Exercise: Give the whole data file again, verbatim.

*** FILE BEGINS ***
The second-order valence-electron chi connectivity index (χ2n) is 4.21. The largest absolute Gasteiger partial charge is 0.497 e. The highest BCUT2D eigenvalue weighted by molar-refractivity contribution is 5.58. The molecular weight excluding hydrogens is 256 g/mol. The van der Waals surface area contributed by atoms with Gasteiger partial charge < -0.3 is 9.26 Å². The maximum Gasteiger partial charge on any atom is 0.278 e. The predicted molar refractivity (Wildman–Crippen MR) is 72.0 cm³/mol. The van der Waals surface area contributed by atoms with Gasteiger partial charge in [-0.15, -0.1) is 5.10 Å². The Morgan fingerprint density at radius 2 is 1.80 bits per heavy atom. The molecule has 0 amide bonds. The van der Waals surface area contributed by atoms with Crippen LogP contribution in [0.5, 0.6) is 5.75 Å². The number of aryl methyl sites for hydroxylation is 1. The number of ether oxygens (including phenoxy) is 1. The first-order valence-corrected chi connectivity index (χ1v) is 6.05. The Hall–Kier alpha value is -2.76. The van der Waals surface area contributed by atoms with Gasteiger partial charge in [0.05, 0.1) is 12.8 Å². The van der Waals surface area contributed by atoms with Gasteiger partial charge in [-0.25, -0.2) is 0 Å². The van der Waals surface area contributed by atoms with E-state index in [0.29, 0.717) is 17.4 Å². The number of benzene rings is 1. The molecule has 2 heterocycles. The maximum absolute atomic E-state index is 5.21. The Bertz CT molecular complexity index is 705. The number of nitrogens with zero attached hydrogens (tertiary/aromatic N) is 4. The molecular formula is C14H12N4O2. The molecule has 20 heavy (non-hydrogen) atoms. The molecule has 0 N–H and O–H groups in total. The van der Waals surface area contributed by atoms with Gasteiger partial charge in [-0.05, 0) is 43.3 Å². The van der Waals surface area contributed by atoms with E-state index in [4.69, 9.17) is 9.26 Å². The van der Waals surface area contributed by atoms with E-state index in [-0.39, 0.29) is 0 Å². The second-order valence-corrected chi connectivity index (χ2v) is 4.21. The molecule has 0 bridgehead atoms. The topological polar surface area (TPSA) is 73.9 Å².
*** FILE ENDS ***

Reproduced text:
The second-order valence-electron chi connectivity index (χ2n) is 4.21. The largest absolute Gasteiger partial charge is 0.497 e. The highest BCUT2D eigenvalue weighted by molar-refractivity contribution is 5.58. The molecular weight excluding hydrogens is 256 g/mol. The van der Waals surface area contributed by atoms with Gasteiger partial charge < -0.3 is 9.26 Å². The maximum Gasteiger partial charge on any atom is 0.278 e. The predicted molar refractivity (Wildman–Crippen MR) is 72.0 cm³/mol. The van der Waals surface area contributed by atoms with Gasteiger partial charge in [-0.15, -0.1) is 5.10 Å². The Morgan fingerprint density at radius 2 is 1.80 bits per heavy atom. The molecule has 0 amide bonds. The van der Waals surface area contributed by atoms with Crippen LogP contribution in [0.5, 0.6) is 5.75 Å². The number of aryl methyl sites for hydroxylation is 1. The number of ether oxygens (including phenoxy) is 1. The first-order valence-corrected chi connectivity index (χ1v) is 6.05. The Hall–Kier alpha value is -2.76. The van der Waals surface area contributed by atoms with Gasteiger partial charge in [0.05, 0.1) is 12.8 Å². The van der Waals surface area contributed by atoms with Gasteiger partial charge in [-0.25, -0.2) is 0 Å². The van der Waals surface area contributed by atoms with E-state index in [0.29, 0.717) is 17.4 Å². The number of benzene rings is 1. The molecule has 2 heterocycles. The maximum absolute atomic E-state index is 5.21. The Bertz CT molecular complexity index is 705. The number of nitrogens with zero attached hydrogens (tertiary/aromatic N) is 4. The molecular formula is C14H12N4O2. The molecule has 20 heavy (non-hydrogen) atoms. The molecule has 0 N–H and O–H groups in total. The van der Waals surface area contributed by atoms with Gasteiger partial charge in [-0.05, 0) is 43.3 Å². The van der Waals surface area contributed by atoms with E-state index in [4.69, 9.17) is 9.26 Å². The van der Waals surface area contributed by atoms with E-state index in [-0.39, 0.29) is 0 Å². The second-order valence-corrected chi connectivity index (χ2v) is 4.21. The molecule has 0 bridgehead atoms. The topological polar surface area (TPSA) is 73.9 Å².